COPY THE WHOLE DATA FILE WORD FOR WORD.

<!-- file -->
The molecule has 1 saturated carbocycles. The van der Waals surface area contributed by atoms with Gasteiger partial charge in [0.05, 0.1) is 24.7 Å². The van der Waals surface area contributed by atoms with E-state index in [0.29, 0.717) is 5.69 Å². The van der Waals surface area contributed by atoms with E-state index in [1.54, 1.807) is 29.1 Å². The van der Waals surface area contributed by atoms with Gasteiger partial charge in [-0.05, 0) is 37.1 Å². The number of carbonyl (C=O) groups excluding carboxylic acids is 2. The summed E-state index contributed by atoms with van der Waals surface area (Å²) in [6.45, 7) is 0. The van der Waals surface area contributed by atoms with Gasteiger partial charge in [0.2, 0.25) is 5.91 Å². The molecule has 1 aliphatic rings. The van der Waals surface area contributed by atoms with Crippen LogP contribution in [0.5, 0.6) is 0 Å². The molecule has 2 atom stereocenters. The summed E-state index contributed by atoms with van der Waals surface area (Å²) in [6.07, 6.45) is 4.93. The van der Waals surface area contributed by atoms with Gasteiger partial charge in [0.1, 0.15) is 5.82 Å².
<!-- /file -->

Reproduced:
The molecule has 1 saturated carbocycles. The van der Waals surface area contributed by atoms with Gasteiger partial charge in [0.05, 0.1) is 24.7 Å². The van der Waals surface area contributed by atoms with E-state index in [0.29, 0.717) is 5.69 Å². The van der Waals surface area contributed by atoms with E-state index in [1.54, 1.807) is 29.1 Å². The van der Waals surface area contributed by atoms with Gasteiger partial charge in [-0.05, 0) is 37.1 Å². The number of carbonyl (C=O) groups excluding carboxylic acids is 2. The summed E-state index contributed by atoms with van der Waals surface area (Å²) in [6.45, 7) is 0. The van der Waals surface area contributed by atoms with Gasteiger partial charge in [0.2, 0.25) is 5.91 Å². The molecule has 1 aliphatic rings. The van der Waals surface area contributed by atoms with Crippen LogP contribution in [0.5, 0.6) is 0 Å². The molecule has 2 atom stereocenters. The summed E-state index contributed by atoms with van der Waals surface area (Å²) in [6.07, 6.45) is 4.93. The van der Waals surface area contributed by atoms with Gasteiger partial charge in [0.1, 0.15) is 5.82 Å².